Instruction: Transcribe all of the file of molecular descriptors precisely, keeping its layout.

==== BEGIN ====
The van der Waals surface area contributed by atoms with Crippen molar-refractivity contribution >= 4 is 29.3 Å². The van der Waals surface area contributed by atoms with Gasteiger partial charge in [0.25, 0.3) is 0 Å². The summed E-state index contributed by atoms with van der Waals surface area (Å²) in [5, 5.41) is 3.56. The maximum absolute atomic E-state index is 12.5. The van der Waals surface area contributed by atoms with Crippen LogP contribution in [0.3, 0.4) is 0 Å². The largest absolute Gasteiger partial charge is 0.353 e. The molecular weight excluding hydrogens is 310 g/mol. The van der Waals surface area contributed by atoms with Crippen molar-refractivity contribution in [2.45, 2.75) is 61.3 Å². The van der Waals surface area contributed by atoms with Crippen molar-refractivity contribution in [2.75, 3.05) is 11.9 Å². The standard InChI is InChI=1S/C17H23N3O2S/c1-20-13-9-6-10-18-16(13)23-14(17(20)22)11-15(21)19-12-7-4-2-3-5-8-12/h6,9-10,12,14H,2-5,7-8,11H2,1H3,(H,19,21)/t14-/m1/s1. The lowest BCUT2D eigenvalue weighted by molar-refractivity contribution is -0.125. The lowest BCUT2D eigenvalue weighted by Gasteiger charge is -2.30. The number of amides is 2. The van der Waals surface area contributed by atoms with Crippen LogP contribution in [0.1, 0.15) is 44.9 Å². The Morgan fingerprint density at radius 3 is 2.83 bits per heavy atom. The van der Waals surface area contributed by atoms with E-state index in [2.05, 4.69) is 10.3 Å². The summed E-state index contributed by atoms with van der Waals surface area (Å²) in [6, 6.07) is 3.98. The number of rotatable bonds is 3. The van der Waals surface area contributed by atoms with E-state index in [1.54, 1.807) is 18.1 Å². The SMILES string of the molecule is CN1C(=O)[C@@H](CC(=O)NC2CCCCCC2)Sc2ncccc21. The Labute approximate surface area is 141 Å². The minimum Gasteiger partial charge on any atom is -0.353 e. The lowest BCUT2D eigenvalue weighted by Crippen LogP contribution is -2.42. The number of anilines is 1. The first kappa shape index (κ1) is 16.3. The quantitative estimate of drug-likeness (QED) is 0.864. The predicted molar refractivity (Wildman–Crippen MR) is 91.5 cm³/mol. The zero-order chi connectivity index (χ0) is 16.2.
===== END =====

The van der Waals surface area contributed by atoms with Crippen molar-refractivity contribution >= 4 is 29.3 Å². The van der Waals surface area contributed by atoms with Gasteiger partial charge in [0.25, 0.3) is 0 Å². The summed E-state index contributed by atoms with van der Waals surface area (Å²) in [5, 5.41) is 3.56. The maximum absolute atomic E-state index is 12.5. The van der Waals surface area contributed by atoms with Crippen LogP contribution in [0.3, 0.4) is 0 Å². The largest absolute Gasteiger partial charge is 0.353 e. The molecular weight excluding hydrogens is 310 g/mol. The van der Waals surface area contributed by atoms with Crippen molar-refractivity contribution in [2.45, 2.75) is 61.3 Å². The van der Waals surface area contributed by atoms with Crippen molar-refractivity contribution in [2.75, 3.05) is 11.9 Å². The standard InChI is InChI=1S/C17H23N3O2S/c1-20-13-9-6-10-18-16(13)23-14(17(20)22)11-15(21)19-12-7-4-2-3-5-8-12/h6,9-10,12,14H,2-5,7-8,11H2,1H3,(H,19,21)/t14-/m1/s1. The lowest BCUT2D eigenvalue weighted by molar-refractivity contribution is -0.125. The lowest BCUT2D eigenvalue weighted by Gasteiger charge is -2.30. The number of amides is 2. The van der Waals surface area contributed by atoms with Crippen LogP contribution in [0.1, 0.15) is 44.9 Å². The Morgan fingerprint density at radius 3 is 2.83 bits per heavy atom. The van der Waals surface area contributed by atoms with E-state index in [2.05, 4.69) is 10.3 Å². The summed E-state index contributed by atoms with van der Waals surface area (Å²) in [6, 6.07) is 3.98. The number of rotatable bonds is 3. The van der Waals surface area contributed by atoms with E-state index in [1.54, 1.807) is 18.1 Å². The SMILES string of the molecule is CN1C(=O)[C@@H](CC(=O)NC2CCCCCC2)Sc2ncccc21. The Labute approximate surface area is 141 Å². The minimum Gasteiger partial charge on any atom is -0.353 e. The lowest BCUT2D eigenvalue weighted by Crippen LogP contribution is -2.42. The number of anilines is 1. The first kappa shape index (κ1) is 16.3. The quantitative estimate of drug-likeness (QED) is 0.864. The predicted molar refractivity (Wildman–Crippen MR) is 91.5 cm³/mol. The zero-order chi connectivity index (χ0) is 16.2.